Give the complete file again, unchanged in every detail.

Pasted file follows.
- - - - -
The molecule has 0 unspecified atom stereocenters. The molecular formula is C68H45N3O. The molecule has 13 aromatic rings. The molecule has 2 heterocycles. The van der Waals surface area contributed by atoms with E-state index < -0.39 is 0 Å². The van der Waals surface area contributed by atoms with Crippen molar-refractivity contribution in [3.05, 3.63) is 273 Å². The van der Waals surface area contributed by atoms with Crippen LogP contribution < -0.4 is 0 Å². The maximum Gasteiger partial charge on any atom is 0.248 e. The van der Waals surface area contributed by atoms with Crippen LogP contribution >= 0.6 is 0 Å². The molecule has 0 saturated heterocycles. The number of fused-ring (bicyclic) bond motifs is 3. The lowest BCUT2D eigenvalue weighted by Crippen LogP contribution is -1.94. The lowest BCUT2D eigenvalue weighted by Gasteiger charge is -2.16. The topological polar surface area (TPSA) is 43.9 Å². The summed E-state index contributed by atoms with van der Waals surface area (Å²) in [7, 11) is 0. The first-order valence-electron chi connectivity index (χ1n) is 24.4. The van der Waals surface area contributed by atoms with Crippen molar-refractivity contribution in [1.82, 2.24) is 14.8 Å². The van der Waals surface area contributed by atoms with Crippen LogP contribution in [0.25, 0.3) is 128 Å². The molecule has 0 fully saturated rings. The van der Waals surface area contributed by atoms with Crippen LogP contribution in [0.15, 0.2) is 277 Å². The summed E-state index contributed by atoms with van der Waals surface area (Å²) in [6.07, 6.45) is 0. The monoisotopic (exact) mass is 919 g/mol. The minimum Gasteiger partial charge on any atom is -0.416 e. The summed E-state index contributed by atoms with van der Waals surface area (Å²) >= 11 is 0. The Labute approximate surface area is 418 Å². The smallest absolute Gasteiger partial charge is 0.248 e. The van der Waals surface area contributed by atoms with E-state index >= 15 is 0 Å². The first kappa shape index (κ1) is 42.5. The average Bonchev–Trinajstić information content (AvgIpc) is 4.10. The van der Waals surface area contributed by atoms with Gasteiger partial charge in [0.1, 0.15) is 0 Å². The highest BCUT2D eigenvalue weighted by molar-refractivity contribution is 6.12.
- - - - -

The molecule has 0 unspecified atom stereocenters. The molecular formula is C68H45N3O. The molecule has 13 aromatic rings. The molecule has 2 heterocycles. The van der Waals surface area contributed by atoms with E-state index < -0.39 is 0 Å². The van der Waals surface area contributed by atoms with Crippen molar-refractivity contribution in [3.05, 3.63) is 273 Å². The van der Waals surface area contributed by atoms with Crippen LogP contribution < -0.4 is 0 Å². The maximum Gasteiger partial charge on any atom is 0.248 e. The van der Waals surface area contributed by atoms with Crippen LogP contribution >= 0.6 is 0 Å². The molecule has 0 saturated heterocycles. The number of fused-ring (bicyclic) bond motifs is 3. The lowest BCUT2D eigenvalue weighted by Crippen LogP contribution is -1.94. The lowest BCUT2D eigenvalue weighted by Gasteiger charge is -2.16. The topological polar surface area (TPSA) is 43.9 Å². The summed E-state index contributed by atoms with van der Waals surface area (Å²) in [7, 11) is 0. The first-order valence-electron chi connectivity index (χ1n) is 24.4. The van der Waals surface area contributed by atoms with Crippen molar-refractivity contribution in [1.82, 2.24) is 14.8 Å². The van der Waals surface area contributed by atoms with Crippen LogP contribution in [0.25, 0.3) is 128 Å². The molecule has 0 fully saturated rings. The van der Waals surface area contributed by atoms with Crippen LogP contribution in [0.15, 0.2) is 277 Å². The summed E-state index contributed by atoms with van der Waals surface area (Å²) in [6.07, 6.45) is 0. The monoisotopic (exact) mass is 919 g/mol. The minimum Gasteiger partial charge on any atom is -0.416 e. The summed E-state index contributed by atoms with van der Waals surface area (Å²) >= 11 is 0. The Labute approximate surface area is 418 Å². The smallest absolute Gasteiger partial charge is 0.248 e. The van der Waals surface area contributed by atoms with E-state index >= 15 is 0 Å². The first kappa shape index (κ1) is 42.5. The average Bonchev–Trinajstić information content (AvgIpc) is 4.10. The van der Waals surface area contributed by atoms with Gasteiger partial charge in [0.1, 0.15) is 0 Å². The highest BCUT2D eigenvalue weighted by molar-refractivity contribution is 6.12.